Lee’s Summit’s girls basketball team led a charmed life last season as it rolled from sub-.500 to Class 5 runner-up.
This season, so far, hasn’t been so charming.
The Tigers’ one and only returning starter from that team has been hurt since the first game of the season. One girl expected to be a top contributor this season transferred. And a flu bug that spread like wildfire during a trip to Springfield last weekend left the roster even more depleted.
Such was the state of Lee’s Summit’s team as they headed for Raymore-Peculiar and a Suburban Gold Conference game Monday night, a 54-49 overtime loss.
But for most of the game, coach Jessica Crawford could finally see a glimmer of hope for the 1-5 Tigers.
“I’m really proud of my girls for playing without two of my top players,” Crawford said. “We came up short, even though we’re playing short-handed and with a lot of girls who are inexperienced at the varsity level, and they’re really getting better each game.”
Crawford knew this would be an inexperienced team from the beginning.
Five seniors are gone from last year’s 16-14 team, which entered district play 11-13 and didn’t lose again until falling to Kirkwood 43-36 in the Class 5 state championship game. They also lost Amari Conn, a freshman point guard and one of the Tigers’ top reserves last season, after she transferred to Lincoln Prep.
Claire Lock is the lone returning starter. The 5-foot-8 senior guard led the Tigers last year with almost 15 points per game, but Lock, who has signed with UMKC, has been out since suffering a knee injury in the Tigers’ season-opener.
Crawford said Lock should be back for Thursday night’s home game against Blue Springs South. She also hopes to have senior guard Kate Lindstrom, who helped pick up the scoring slack in Lock’s absence, back after battling the flu.
Against Ray-Pec (4-2, 2-0) Crawford had to rely on a mixture of underclassmen reserves and seniors out for the first time.
She could also rely on senior Brooke Benton. A 6-foot-2 post, Benton bothered the Panthers with her size and physicality under the basket as she powered her way to a team-high 13 points and 13 rebounds.
“Brooke’s probably going to be one of the biggest girls on the floor and the strongest,” Crawford said. “She’s been much more of an offensive threat and defensive threat. If there’s a board and a loose ball she’s getting it. She might foul you to get it, but she’s going after it and she plays her heart out.”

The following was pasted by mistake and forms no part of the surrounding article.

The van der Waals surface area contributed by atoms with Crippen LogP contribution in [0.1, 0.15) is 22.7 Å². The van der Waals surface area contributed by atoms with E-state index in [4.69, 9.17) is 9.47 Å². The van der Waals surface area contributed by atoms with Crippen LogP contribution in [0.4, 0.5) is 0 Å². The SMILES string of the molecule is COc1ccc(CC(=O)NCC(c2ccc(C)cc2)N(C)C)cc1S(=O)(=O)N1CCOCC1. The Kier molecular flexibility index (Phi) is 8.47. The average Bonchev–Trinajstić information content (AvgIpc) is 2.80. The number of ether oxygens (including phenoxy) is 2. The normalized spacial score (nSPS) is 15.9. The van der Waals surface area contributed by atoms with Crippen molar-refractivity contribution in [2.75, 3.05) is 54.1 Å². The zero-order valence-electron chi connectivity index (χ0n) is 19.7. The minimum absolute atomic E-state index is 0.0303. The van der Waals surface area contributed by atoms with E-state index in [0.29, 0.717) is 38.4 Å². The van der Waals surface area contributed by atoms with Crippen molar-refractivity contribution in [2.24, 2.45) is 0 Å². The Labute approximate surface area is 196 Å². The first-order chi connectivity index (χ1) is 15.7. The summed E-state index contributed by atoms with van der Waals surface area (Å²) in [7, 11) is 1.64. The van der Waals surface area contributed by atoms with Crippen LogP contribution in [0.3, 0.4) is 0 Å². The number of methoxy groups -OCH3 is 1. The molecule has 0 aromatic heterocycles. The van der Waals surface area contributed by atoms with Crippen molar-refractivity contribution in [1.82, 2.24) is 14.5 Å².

Benton scored six points in the first quarter to help Lee’s Summit build a 16-8 lead. Ray-Pec closed the gap in the second, but the Tigers took a 30-27 lead into halftime after Eli Childs heaved a three-pointer at the buzzer.
That would be Lee’s Summit’s last basket until the start of the fourth quarter. The Tigers went 0 of 7 from the field in the third period in falling behind 39-33. Ray-Pec pulled away from a 33-33 tie late in the period with back-to-back three-pointers from Cassie Kruse and Isabela Gardner.
The Tigers never could find an answer for Kruse, who hit a school-record seven threes and finished with 26 points.
“Our inexperience kind of started to show through a little bit in that third quarter,” Crawford said. “But I was really proud of how they bounced back in the fourth quarter. We showed a lot of heart.”
Lee’s Summit battled back to take a 45-43 lead with 1:35 left in regulation on a jumper from the key by freshman Morgan Wiseman, who came off the bench to score 10 points.
Garionna Pearl hit one of two free throws after she was fouled by Benton driving the lane, and Kruse tied the game by making one of two free throws after she was fouled with 4.6 seconds left.
Ray-Pec scored the first basket in overtime, and Kruse sealed the victory with two more three pointers.
Childs finished with 12 points for Lee’s Summit, and sophomore guard Mikeya House also reached double figures with 10 first-half points.\
The Tigers made 11 of 13 free throws and committed only eight turnovers. All of which makes Crawford believe that once the Tigers are healthy and whole again, they could make another charmed run.
“This group has a lot of heart,” Crawford said. “They know they might not have the experience but they come out and work hard every day in practice. I think our best basketball will be at the end, hopefully like last year.”